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PhD returnees land top jobs based on publications abroad




Realising the growing importance of internationalising its economy in a highly globalised world, the Chinese government has rolled out different strategic plans pledging to become an ‘Industrial Superpower’ by 2049. The said plans call for an industrial upgrade through the ‘Made in China 2025’ strategy and aim for the full digitalisation of the Chinese economy.

All these newly adopted economic strategies suggest that the Chinese regime is trying to shift from labour-intensive industries to internationally competitive private and state-owned enterprises.

However, to make the shift successful, China will require a strong labour force with appropriate knowledge, adaptive skills and relevant experience in supporting future economic re-engineering. Against the political economy context outlined above, what impact can PhDs who have studied abroad make with their international learning?

Pre-employment academic productivity

Drawing on a national survey of government-funded Chinese PhD returnees, it is clear there is no significant ‘pure prestige’ effect of returnees’ doctoral university independent of the PhD’s individual merits. Instead, pre-employment academic productivity plays an important role in determining PhD returnees’ job placement in a top university in China.

By merging the PhD returnee survey data with publication information from the Scopus database, we can examine the effect of pre-employment publication productivity on returnees’ employment. The results show that pre-employment academic productivity (measured by the number of international publications during returnees’ doctoral study) plays a crucial role in their employment prospects.

Compared to those without any publications, PhD returnees with a larger number of publications (ie, between four and nine publications or 10+ publications) are more likely to gain an academic position in a top university in China.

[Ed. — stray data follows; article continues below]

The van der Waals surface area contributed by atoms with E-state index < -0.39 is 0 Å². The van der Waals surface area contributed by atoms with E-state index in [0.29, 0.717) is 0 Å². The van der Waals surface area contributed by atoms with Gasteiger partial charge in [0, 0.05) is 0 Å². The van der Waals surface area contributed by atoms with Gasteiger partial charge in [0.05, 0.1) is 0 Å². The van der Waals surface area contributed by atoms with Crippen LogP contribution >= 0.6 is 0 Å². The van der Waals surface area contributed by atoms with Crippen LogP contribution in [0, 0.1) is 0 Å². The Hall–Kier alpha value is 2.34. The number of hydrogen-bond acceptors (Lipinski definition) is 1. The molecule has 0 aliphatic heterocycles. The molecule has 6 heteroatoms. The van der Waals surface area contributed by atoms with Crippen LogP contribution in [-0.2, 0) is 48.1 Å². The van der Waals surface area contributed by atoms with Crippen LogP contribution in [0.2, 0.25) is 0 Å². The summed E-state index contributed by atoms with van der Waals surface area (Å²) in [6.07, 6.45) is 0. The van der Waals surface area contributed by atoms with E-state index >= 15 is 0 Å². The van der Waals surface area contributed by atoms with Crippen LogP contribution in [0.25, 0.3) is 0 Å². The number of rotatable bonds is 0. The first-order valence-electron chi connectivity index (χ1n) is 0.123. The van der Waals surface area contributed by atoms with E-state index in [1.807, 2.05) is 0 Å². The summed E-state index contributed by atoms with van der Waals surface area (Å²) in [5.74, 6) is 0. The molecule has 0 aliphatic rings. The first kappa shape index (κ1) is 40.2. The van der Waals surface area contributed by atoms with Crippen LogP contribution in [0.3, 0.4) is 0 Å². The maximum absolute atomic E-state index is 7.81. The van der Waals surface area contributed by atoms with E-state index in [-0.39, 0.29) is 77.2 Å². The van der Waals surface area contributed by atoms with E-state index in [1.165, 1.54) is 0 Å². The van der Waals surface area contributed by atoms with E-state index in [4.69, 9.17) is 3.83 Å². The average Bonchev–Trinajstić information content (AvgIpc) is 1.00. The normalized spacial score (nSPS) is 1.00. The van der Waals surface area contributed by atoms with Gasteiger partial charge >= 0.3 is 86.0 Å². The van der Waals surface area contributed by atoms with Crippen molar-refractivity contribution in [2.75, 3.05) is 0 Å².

In addition, the key findings on academic productivity and the ‘inbreeding’ effect suggest that returnees with high academic productivity are more likely to be able to return to their home universities after PhD graduation and thus work at a top university.

Since around 95% of the home universities that overseas PhD degree holders choose to return to are top universities in China, this study further examines whether academic productivity can positively predict the likelihood that PhD graduates return to their home universities.

The results support the argument about the importance of academic productivity. The likelihood of working at a home university for PhD graduates with four to nine publications is two and a half times the rate of those without any publications and the likelihood of PhD graduates with 10 or more publications is 3.1 times that of those without any publications.

The results suggest that returnees with higher research productivity are more likely to work in their home university, which is usually an elite university.

Taking all of this into account, the study finds that whether the returnees return to their home university may not imply favouritism (for instance, in the form of previous social relations with the alma mater influencing hiring), but it may signify their loyalty and commitment to the university where they obtained their academic degree before doctoral study. Further studies are needed in this area.